Home Cardiology Role of Pathogenic Variants in Arrhythmia Genes Unclear

Role of Pathogenic Variants in Arrhythmia Genes Unclear

Putatively pathogenic genetic variants not linked to abnormal phenotype in unselected population

WEDNESDAY, Jan. 6, 2016 (HealthDay News) — Potentially pathogenic genetic variants in arrhythmia susceptibility genes are not associated with an abnormal phenotype, according to a study published in the Jan. 5 issue of the Journal of the American Medical Association.

Sara L. Van Driest, M.D., Ph.D., from the Vanderbilt University Medical Center in Nashville, Tenn., and colleagues examined the clinical phenotypes from electronic medical records (EMRs) for individuals with variants designated as pathogenic in arrhythmia susceptibility genes. Data were included for 2,022 individuals recruited for nonantiarrhythmic drug exposure phenotypes from the Electronic Medical Records and Genomics Network Pharmacogenomics project. Three laboratories examined potential pathogenicity in variants in SCN5A and KCNH2, disease genes for long QT and Brugada syndromes. Relevant phenotypes were determined from EMRs.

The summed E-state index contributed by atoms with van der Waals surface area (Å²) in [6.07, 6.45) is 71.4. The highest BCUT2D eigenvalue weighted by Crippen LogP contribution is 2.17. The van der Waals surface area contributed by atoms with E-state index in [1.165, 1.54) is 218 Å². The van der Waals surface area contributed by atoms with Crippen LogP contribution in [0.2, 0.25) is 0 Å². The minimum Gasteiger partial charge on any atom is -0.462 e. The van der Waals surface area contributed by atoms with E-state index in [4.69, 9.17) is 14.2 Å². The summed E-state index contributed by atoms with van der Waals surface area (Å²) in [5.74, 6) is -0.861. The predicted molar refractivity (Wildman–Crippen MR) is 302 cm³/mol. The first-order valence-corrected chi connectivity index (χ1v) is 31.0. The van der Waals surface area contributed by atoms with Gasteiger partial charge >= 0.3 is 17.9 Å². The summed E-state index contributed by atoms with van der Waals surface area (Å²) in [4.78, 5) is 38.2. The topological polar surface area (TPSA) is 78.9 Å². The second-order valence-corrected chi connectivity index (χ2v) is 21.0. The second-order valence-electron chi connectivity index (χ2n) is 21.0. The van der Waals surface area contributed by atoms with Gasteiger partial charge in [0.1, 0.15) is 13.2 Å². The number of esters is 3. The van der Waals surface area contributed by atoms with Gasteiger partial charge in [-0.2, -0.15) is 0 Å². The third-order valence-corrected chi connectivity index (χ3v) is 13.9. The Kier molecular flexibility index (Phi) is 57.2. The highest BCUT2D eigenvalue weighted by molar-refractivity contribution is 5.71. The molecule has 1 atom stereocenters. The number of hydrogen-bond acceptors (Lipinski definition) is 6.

The researchers identified 122 rare nonsynonymous and splice-site variants in two arrhythmia susceptibility genes in 223 individuals (11 percent of the cohort). In 63 participants, 42 variants were designated as potentially pathogenic by at least one laboratory, with low concordance across laboratories. Seventeen percent of the 63 variant carriers had an International Classification of Diseases, Ninth Revision code for arrhythmia, compared with 13 percent of those without variants (P = 0.35). Corrected QT intervals did not differ in variant carriers versus noncarriers among those with electrocardiograms (P = 0.17). In manual review, 35 percent with designated variants had any electrocardiographic or arrhythmia phenotype; two had corrected QT interval longer than 500 milliseconds.

“In an unselected population, the putatively pathogenic genetic variants were not associated with an abnormal phenotype,” the authors write. “These findings raise questions about the implications of notifying patients of incidental genetic findings.”

Several authors disclosed financial ties to the pharmaceutical, medical device, and medical technology industries.

Full Text (subscription or payment may be required)
Editorial (subscription or payment may be required)

Copyright © 2016 HealthDay. All rights reserved.